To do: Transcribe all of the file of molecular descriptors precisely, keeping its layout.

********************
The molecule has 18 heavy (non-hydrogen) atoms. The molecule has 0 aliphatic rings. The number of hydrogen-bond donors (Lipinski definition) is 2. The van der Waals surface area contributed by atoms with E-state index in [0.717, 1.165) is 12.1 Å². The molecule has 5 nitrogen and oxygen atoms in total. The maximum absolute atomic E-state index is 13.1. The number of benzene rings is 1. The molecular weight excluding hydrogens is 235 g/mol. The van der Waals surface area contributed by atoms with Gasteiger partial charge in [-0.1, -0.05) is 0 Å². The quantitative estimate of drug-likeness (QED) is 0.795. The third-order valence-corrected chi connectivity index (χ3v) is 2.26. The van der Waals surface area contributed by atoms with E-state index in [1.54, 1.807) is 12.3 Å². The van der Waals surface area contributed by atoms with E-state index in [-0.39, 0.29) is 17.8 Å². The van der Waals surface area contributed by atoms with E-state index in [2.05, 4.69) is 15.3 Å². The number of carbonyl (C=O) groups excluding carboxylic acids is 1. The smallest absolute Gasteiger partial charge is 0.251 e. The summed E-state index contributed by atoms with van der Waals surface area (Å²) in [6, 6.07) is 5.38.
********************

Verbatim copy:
The molecule has 18 heavy (non-hydrogen) atoms. The molecule has 0 aliphatic rings. The number of hydrogen-bond donors (Lipinski definition) is 2. The van der Waals surface area contributed by atoms with E-state index in [0.717, 1.165) is 12.1 Å². The molecule has 5 nitrogen and oxygen atoms in total. The maximum absolute atomic E-state index is 13.1. The number of benzene rings is 1. The molecular weight excluding hydrogens is 235 g/mol. The van der Waals surface area contributed by atoms with Gasteiger partial charge in [-0.1, -0.05) is 0 Å². The quantitative estimate of drug-likeness (QED) is 0.795. The third-order valence-corrected chi connectivity index (χ3v) is 2.26. The van der Waals surface area contributed by atoms with E-state index in [1.54, 1.807) is 12.3 Å². The van der Waals surface area contributed by atoms with E-state index in [-0.39, 0.29) is 17.8 Å². The van der Waals surface area contributed by atoms with E-state index in [2.05, 4.69) is 15.3 Å². The number of carbonyl (C=O) groups excluding carboxylic acids is 1. The smallest absolute Gasteiger partial charge is 0.251 e. The summed E-state index contributed by atoms with van der Waals surface area (Å²) in [6, 6.07) is 5.38.